Monthly Archives: March 2013

cultures in motion: national portrait gallery

We’ve been offered to make a piece for Cultures in Motion at the National Portrait Gallery.  The caveat is that the content must be about/relate to a figure on display in the collection.  Perhaps there are several figures that may intertwine or dialogue in some way…

Here is part of the collection:  


a secret language

I’ve been wondering today about communication and how we give and receive information.  Particularly, how we rely on speaking to incite, convey or translate thoughts to action.  So much emphasis is given to communication through speech that we often overlook our complex system of signs, symbols and gestures.  We are taught that eye contact is most polite when conversing with another.  We look, even stare, at the eyes and even mouth with conviction that they will communicate the information we must then process in order to have a mutual engagement.  Yet, the entire body may be giving signs that either support or betray the speech.  If we consider ourselves to be reactionary beings, couldn’t it be possible that we are slowing down our kinesthetic impulse to thoughtfully receive linguistic information so that we might engage in the ethics of polite conversation?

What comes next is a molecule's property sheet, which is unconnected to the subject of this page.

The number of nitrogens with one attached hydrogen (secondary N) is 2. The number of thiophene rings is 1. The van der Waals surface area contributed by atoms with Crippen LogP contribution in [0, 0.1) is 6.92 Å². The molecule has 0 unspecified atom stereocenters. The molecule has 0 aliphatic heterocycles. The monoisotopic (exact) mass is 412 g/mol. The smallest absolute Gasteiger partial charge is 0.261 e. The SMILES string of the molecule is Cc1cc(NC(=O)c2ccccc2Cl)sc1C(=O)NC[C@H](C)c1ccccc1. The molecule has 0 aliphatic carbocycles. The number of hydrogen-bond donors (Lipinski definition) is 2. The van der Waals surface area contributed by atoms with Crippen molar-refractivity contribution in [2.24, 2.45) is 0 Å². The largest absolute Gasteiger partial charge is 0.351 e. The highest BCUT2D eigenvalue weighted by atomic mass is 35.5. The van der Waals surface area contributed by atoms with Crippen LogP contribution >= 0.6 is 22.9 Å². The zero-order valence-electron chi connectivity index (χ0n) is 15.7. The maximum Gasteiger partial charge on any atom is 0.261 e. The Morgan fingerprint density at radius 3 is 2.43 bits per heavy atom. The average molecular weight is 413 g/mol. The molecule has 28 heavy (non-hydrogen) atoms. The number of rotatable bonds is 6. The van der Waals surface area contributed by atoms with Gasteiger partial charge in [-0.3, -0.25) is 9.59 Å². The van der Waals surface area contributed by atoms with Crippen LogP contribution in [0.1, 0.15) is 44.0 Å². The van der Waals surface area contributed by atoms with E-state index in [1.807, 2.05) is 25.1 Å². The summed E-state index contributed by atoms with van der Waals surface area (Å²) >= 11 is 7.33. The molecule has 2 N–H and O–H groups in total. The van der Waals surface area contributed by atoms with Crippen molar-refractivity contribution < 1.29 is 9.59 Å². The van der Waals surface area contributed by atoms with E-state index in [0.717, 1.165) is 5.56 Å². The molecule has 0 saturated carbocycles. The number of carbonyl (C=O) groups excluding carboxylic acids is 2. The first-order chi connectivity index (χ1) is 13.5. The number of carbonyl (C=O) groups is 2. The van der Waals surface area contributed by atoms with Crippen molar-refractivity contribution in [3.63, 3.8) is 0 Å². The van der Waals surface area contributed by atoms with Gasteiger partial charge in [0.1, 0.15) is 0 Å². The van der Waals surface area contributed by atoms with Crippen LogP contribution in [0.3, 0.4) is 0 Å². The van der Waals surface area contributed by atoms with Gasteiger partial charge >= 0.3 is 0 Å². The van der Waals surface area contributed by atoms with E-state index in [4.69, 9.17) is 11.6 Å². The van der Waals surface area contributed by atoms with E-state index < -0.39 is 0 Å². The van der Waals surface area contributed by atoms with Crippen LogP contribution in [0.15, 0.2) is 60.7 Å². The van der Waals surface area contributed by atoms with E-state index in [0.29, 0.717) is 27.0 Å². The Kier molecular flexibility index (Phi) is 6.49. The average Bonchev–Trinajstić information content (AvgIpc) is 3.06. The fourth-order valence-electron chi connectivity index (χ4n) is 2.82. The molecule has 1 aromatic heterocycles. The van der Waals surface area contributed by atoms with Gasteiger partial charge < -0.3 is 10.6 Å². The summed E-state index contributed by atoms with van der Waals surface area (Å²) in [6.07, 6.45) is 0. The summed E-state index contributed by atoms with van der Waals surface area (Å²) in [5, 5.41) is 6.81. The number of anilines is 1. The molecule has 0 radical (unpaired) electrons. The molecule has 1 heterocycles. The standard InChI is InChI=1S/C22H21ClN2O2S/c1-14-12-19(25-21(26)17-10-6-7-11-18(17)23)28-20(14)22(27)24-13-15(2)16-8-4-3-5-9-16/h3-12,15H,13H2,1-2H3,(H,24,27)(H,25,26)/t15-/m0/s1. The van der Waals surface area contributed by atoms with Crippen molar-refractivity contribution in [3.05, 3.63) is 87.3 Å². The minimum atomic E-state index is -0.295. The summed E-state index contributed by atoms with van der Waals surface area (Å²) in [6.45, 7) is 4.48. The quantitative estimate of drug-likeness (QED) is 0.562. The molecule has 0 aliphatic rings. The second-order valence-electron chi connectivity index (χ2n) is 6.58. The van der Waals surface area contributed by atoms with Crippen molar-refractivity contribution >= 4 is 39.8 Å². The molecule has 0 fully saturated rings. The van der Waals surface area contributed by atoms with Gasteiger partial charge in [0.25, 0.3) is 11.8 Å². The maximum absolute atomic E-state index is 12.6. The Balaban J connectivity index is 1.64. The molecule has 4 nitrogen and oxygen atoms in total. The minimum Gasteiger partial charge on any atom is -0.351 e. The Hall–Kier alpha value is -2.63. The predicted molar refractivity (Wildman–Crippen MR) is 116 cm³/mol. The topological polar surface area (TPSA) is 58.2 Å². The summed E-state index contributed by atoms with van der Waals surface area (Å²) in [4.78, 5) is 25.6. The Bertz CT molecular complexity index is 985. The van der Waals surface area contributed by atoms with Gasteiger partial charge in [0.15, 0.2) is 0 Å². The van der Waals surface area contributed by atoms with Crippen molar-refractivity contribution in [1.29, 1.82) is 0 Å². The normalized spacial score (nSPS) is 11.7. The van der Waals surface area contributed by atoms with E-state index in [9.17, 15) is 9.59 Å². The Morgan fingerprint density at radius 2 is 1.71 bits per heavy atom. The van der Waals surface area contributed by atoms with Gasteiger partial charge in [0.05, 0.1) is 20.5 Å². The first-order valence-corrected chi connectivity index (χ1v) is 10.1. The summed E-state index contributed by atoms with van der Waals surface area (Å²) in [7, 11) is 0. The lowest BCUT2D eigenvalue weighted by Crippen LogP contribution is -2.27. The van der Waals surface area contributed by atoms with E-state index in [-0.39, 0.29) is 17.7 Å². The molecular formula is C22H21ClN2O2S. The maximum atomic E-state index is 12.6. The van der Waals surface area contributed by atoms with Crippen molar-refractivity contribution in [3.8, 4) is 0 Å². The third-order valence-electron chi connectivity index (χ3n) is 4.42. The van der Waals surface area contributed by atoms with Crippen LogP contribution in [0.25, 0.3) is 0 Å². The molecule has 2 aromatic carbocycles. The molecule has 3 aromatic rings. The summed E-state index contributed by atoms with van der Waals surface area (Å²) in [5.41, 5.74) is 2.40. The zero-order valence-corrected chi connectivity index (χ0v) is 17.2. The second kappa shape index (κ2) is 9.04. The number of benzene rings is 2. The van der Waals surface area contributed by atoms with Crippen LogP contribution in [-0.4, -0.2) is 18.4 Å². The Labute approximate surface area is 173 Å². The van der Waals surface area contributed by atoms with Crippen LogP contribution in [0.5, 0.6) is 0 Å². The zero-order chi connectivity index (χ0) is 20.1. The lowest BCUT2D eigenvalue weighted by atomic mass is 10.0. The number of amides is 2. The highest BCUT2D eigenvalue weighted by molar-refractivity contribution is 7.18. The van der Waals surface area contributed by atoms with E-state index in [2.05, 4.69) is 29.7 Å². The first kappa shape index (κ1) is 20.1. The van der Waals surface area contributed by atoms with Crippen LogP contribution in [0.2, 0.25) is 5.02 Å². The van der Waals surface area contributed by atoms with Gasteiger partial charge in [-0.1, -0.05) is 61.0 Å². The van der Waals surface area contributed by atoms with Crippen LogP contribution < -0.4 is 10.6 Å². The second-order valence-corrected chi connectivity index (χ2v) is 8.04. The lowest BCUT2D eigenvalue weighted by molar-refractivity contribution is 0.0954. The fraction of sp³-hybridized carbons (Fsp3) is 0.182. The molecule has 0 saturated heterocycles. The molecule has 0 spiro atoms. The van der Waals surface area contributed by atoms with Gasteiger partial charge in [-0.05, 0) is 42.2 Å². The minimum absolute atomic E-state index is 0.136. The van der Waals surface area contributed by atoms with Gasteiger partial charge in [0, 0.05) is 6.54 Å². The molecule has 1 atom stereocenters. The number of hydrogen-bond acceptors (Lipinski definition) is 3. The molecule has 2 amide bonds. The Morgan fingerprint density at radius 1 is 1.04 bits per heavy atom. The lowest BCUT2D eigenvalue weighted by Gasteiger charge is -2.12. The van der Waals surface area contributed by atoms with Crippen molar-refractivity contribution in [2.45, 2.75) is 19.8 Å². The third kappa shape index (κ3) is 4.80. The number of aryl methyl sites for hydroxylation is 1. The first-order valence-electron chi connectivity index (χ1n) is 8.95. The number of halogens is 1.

With this being said, I would like to propose a short project in which we create without the modality of speech.  Instead of speaking, we must make use of gesture and body language to convey messages to one another.  There may be a short list of three-five recognizable gestures which symbolize appropriate English words.  Other than this, we must point to it, engage into action, respond and energize ourselves to create a short performance piece of 5-10 minutes.  We can choose to keep rules and add the ability to play music to convey an impulse or tone.  The second part of this would be to memorize a short piece of text- each person a secret text they do not share with anyone else in the room.  This text would only be added in to the first performance and not shared in any rehearsal.  Since we will not know each other’s texts, the text becomes a character.  The text is spoken as a vocal Viewpoint… it can kinesthetically respond to action and be energized to changes in tempo and pitch.  

I suggest that this happen in two rehearsals of no less than 2-3 hours each.  A total rehearsal time of 4-6 hours for a 5-10 minutes performance.